IFA’s shellfish farming sector Chairman, Michael Mulloy, said today that the latest report by the EPA showing a dramatic increase in breaches of sewage treatment regulations around the coast must be acted upon immediately if Ireland is to retain its reputation for safe quality seafood.
Michael Mulloy said, “There has to be clear recognition that our coastline is an extremely important area for quality food production. Irish shellfish products have an enviable reputation in global export markets. The quality and service provided by the shellfish sector is also recognised in the home market, which has shown rapid expansion in recent years.
“The shellfish industry provides opportunities for more than 2,000 people around the coast to live and work in areas that have few alternative employment prospects. A huge amount of investment has been made in supporting regulatory and physical infrastructures to ensure that consumers have full confidence in our products. The lack of investment in waste water treatment plants highlighted by this report totally undermines years of good work by the shellfish industry and many dedicated people and is a huge disappointment and concern for IFA members.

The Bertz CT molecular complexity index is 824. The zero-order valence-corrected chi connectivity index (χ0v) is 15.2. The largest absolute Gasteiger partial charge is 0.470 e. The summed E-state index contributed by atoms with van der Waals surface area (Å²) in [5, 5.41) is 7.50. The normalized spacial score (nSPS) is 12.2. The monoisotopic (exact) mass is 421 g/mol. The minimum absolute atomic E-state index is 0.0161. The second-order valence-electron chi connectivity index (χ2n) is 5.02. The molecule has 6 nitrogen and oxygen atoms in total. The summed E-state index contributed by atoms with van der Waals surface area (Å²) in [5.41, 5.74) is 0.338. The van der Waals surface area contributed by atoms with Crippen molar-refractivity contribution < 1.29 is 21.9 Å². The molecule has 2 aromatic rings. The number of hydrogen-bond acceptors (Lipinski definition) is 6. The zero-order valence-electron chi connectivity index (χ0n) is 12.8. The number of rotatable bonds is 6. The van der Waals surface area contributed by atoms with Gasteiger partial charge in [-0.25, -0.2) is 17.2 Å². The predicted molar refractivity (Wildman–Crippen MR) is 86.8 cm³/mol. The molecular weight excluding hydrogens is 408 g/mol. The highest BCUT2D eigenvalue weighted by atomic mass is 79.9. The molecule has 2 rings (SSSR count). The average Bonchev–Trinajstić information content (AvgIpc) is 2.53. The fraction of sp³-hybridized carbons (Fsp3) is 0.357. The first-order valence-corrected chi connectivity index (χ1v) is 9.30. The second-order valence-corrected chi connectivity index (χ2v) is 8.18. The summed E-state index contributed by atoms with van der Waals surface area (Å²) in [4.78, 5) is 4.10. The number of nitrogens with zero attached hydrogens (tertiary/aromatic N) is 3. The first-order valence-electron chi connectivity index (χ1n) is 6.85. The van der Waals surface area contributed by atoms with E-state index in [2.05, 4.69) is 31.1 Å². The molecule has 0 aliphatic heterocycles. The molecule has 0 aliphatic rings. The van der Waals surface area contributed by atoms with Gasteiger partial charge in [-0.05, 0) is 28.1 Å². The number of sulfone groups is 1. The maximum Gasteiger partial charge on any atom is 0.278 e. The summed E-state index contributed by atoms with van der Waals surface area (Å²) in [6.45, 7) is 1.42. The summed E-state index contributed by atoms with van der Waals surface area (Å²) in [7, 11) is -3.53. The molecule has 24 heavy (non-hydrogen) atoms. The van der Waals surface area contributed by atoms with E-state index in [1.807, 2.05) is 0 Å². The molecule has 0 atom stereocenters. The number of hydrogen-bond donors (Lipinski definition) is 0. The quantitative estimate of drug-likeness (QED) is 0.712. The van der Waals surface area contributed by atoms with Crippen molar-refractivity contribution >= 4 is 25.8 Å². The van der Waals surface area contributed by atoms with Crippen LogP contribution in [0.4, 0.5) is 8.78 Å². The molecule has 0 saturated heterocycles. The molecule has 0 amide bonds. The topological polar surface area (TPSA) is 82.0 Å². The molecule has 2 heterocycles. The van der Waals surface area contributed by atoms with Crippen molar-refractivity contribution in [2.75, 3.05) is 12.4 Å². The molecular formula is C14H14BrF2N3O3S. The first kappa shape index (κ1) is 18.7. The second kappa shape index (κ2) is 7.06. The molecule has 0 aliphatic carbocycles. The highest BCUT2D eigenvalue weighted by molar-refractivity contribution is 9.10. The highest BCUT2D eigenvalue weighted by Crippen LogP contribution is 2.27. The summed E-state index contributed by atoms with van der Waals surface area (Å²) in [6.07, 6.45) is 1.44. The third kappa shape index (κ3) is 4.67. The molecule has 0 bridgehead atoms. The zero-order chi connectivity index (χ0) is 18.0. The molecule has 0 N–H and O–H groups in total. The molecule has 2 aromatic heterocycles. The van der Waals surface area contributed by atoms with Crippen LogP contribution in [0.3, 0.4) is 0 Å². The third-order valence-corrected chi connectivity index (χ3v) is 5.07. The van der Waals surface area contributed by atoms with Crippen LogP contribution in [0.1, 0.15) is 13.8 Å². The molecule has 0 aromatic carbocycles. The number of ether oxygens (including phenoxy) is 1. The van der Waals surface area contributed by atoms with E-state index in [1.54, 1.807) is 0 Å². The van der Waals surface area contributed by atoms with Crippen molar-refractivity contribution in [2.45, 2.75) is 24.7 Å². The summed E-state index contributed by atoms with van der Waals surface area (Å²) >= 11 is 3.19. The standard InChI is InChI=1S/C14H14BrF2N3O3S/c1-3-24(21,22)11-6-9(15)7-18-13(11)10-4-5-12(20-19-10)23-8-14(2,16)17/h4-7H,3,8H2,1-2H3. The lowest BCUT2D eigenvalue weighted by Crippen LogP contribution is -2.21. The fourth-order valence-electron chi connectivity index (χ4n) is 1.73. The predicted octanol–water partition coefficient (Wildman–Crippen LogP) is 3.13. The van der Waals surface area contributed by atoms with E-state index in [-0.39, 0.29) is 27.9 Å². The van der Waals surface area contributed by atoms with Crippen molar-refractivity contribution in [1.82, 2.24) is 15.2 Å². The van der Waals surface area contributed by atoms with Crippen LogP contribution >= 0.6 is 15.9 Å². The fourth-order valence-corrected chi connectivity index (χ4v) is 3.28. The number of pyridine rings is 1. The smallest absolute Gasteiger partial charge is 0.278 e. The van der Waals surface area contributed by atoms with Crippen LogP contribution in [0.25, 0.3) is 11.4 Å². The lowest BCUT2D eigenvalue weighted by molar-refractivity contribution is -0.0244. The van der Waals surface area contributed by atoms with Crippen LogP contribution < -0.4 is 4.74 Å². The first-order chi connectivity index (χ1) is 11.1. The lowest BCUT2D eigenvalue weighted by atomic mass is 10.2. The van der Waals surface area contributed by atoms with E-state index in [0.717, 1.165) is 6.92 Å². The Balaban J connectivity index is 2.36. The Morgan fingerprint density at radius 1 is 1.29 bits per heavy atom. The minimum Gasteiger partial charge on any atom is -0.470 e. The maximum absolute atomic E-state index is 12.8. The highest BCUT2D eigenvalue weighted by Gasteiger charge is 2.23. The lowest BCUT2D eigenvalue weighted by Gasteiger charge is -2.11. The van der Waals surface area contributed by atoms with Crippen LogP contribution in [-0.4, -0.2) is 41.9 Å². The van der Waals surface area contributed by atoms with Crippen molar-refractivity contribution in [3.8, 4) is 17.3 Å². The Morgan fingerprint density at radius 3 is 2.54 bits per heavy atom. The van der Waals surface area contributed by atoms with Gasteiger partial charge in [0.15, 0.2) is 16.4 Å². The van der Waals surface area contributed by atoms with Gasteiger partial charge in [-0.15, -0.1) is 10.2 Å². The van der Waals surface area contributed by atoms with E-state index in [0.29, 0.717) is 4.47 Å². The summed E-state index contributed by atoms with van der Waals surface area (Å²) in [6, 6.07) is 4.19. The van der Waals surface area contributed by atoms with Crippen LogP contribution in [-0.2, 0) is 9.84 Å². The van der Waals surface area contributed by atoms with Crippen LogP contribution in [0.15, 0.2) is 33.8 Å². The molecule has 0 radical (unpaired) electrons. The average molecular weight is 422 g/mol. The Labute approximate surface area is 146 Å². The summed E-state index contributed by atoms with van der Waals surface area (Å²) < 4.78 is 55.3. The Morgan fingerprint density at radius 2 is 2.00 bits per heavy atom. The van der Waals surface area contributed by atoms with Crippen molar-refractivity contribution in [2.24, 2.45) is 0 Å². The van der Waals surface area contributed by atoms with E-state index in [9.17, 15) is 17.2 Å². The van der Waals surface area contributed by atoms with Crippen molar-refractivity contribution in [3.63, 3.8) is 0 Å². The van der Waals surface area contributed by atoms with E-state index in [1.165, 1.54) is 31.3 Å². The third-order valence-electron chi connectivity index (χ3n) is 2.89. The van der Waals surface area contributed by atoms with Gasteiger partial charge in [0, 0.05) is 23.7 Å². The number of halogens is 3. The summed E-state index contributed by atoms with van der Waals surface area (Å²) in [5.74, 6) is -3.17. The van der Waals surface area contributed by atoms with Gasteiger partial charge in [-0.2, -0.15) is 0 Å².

“As our members have forged new alliances selling seafood to Asia, where standards are very black and white in terms of any contaminants, one look at the map will generate a massive amount of enquiries this morning and the industry needs answers as to when this situation is going to be tackled.”
The IFA shellfish farmer’s leader said that the government must support the industry at European level in seeking specific water quality standards within the Marine Strategy Framework Directive. “The Commission has been trying to avoid being prescriptive about limits on key indicators of pollution in the Directive but there is an opportunity now for Ireland to lead the way by insisting on limits to ensure that public and private water companies are forced to continuously improve and monitor their systems of discharge to sea.
“Irish mussel and oyster producers are in the frontline when it comes to both monitoring pollution and are being hit by the consequences of neglect. We continue to campaign on raw sewage issues because our livelihoods, our customers’ health and the future for many remote coastal areas depends on clean water. This must be a national priority now.”